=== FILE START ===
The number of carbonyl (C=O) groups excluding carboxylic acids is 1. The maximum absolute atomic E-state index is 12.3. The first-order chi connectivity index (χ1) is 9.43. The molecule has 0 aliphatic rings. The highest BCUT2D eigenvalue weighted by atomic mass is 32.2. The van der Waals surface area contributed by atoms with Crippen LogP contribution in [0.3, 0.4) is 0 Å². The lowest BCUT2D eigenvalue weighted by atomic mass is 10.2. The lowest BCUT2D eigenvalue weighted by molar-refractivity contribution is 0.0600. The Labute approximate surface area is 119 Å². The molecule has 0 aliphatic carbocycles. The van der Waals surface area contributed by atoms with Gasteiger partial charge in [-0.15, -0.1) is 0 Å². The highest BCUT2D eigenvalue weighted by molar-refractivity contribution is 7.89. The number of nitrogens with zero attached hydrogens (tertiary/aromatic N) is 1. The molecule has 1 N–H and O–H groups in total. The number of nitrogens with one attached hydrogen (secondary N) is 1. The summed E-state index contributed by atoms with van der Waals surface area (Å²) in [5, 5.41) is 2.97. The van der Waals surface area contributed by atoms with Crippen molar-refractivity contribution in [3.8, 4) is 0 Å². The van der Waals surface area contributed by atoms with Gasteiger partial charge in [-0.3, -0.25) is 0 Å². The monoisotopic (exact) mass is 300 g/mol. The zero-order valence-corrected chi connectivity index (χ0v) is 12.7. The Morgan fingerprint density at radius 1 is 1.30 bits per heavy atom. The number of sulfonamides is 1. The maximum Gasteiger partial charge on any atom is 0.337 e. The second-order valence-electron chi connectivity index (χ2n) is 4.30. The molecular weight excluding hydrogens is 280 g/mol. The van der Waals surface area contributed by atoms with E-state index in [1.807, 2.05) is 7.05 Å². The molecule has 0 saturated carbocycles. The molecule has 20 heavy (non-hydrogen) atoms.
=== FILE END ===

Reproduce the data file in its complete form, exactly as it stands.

The number of carbonyl (C=O) groups excluding carboxylic acids is 1. The maximum absolute atomic E-state index is 12.3. The first-order chi connectivity index (χ1) is 9.43. The molecule has 0 aliphatic rings. The highest BCUT2D eigenvalue weighted by atomic mass is 32.2. The van der Waals surface area contributed by atoms with Crippen LogP contribution in [0.3, 0.4) is 0 Å². The lowest BCUT2D eigenvalue weighted by atomic mass is 10.2. The lowest BCUT2D eigenvalue weighted by molar-refractivity contribution is 0.0600. The Labute approximate surface area is 119 Å². The molecule has 0 aliphatic carbocycles. The van der Waals surface area contributed by atoms with Gasteiger partial charge in [-0.15, -0.1) is 0 Å². The highest BCUT2D eigenvalue weighted by molar-refractivity contribution is 7.89. The number of nitrogens with zero attached hydrogens (tertiary/aromatic N) is 1. The molecule has 1 N–H and O–H groups in total. The number of nitrogens with one attached hydrogen (secondary N) is 1. The summed E-state index contributed by atoms with van der Waals surface area (Å²) in [5, 5.41) is 2.97. The van der Waals surface area contributed by atoms with Crippen molar-refractivity contribution in [3.8, 4) is 0 Å². The van der Waals surface area contributed by atoms with Gasteiger partial charge in [-0.3, -0.25) is 0 Å². The monoisotopic (exact) mass is 300 g/mol. The zero-order valence-corrected chi connectivity index (χ0v) is 12.7. The Morgan fingerprint density at radius 1 is 1.30 bits per heavy atom. The number of sulfonamides is 1. The maximum Gasteiger partial charge on any atom is 0.337 e. The second-order valence-electron chi connectivity index (χ2n) is 4.30. The molecular weight excluding hydrogens is 280 g/mol. The van der Waals surface area contributed by atoms with E-state index in [1.807, 2.05) is 7.05 Å². The molecule has 0 saturated carbocycles. The molecule has 20 heavy (non-hydrogen) atoms.